Teaching Animal Locomotion

It may be coincidence that two Blue Valley North teachers have posted here this week.  …ok it’s not. Daniel just motivates me to be a better teacher…and post more on here… and I love that.

So, on to the point of my post.  Nothing too profound or Earth changing here, just a fun and interactive way to teach your students about animal locomotion.  I had an idea last school year to find a more interactive way to teach my zoology students about how various animals moved. It came late in the year so we had already made it through most of the animal kingdom and were working on reptiles.  I have silly ideas floating around in my head to try this with other inverts as well in order to help students make comparisons between animal groups but have not done so yet.

We study four basic types of snake locomotion in my class.  Rectilinear motion, Lateral undulation, Concertina motion, and Sidewinder motion. Looking at diagrams and hearing someone lecture about it can be a bit bland, and frankly difficult for students to make connections to the purpose of the various types for the animals. To help with this I have my class become the snake.  Standing in a line, hands on the shoulders of the person in front of you the class works together as one snake. Each person (aside from the head) acts as if the muscles in the snake might in order to propel the snake forward through the environment. Then the class (snake) follows a few basic rules for that type of locomotion and attempts to work their way through an obstacle course of desks I have set up the in the classroom.

I like to add a little friendly competition in the mix just because it always seems to help motivate many of my typically unmotivated students.  …and it’s fun.  I will time each group as they move thorough the classroom and then compare their times with the other classes.  This year the winning class earned some tasty baked goods (chocolate chip scones) that I baked the night before.  I have done this in small groups (6-8 students) and with the whole class(about 15 students). there were only 15 in my classes this year because seniors were already gone at this point.  I think any more than 15 might get a little unwieldy but might be fun to try. Some students get a bit more into it and there may be chanting, singing, motivational music…I believe the rocky theme song was played by one group as they competed last year.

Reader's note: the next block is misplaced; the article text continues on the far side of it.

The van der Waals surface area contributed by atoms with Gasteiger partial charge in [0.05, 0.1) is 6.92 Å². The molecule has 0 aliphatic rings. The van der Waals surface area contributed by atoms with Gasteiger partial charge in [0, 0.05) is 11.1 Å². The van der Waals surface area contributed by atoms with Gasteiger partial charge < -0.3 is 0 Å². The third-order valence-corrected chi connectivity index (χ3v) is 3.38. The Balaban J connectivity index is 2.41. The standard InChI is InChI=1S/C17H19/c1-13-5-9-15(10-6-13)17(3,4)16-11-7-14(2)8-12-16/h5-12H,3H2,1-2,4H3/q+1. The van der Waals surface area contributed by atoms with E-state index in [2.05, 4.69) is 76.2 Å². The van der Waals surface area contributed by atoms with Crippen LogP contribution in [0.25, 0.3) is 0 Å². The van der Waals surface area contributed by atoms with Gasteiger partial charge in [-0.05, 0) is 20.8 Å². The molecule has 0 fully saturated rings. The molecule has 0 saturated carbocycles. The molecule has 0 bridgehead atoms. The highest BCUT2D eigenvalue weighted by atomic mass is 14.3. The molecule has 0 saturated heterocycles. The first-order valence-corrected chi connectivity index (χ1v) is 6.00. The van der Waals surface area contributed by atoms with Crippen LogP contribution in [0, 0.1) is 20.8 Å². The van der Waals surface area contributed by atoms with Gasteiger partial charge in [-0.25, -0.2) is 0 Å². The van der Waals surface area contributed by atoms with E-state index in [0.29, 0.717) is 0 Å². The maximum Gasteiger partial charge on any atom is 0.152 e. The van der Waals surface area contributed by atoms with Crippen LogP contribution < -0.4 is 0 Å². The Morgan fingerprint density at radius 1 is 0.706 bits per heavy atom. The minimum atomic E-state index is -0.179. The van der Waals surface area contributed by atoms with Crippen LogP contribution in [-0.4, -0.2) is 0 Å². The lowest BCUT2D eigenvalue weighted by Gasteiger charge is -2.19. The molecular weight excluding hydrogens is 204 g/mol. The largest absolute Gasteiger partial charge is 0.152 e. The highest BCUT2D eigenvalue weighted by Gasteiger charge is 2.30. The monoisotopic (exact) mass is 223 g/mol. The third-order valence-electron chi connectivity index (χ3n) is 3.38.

Finally, here is how I do it.

  1. I have student front load with the more technical information by completing a simple reading assignment and then answering some analysis questions about the types of movement.   (We use Integrated Principles of Zoology; 16th edition)                               _Type of Snake locomotion
  2. After completing the reading assignment, we discuss and then I give instructions for the activity. I will already have set up my classroom by moving desks around to create a pathway (usually a figure 8).  It is important that students are able to reach an object with their hands (desk, wall, chair) from any point in the classroom for this to work. (you can see in the videos why).
  3. I use the “student snake locomotion” document on the projector to walk them through the various types of locomotion, one at a time.  We review type one, then line up and try it out.  Once students are comfortable with the rules than we run through the timed round.  It’s important to make sure they know you are watching for rule breakers and that breaking a rule would disqualify them from the competition.                                                                                                                          student snake locomotion
  4. After each locomotion type we record the times and then introduce the next type.                                                                                                                             ** Not sure how to add the mov files as embedded images so I hope the links will suffice.**

rectilinear

lateral undulation

concertina

sidewinder

Well, that’s it.  Just a fun way to teach about animal locomotion.  I am sure there are plenty of ways to modify this for other animal types so have at it.  Also, I am sure my documents could use a little friendly editing so have at it.  Use them as you wish. Also would probably be good to add some additional reflection piece at the end (after completing the activity) to reinforce the concepts.

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One thought on “Teaching Animal Locomotion”

  1. For those of you wondering this is very fun to watch a group of students ‘slither’ down your hall as you are teaching. My kids looked out into the window and asked me, “Mr. Smalley, what’s going on out there.” I said, “Uh… I guess Mr. Ollig is just having them do something.” Mind you, I had never seen Ollig – I just knew it was him.

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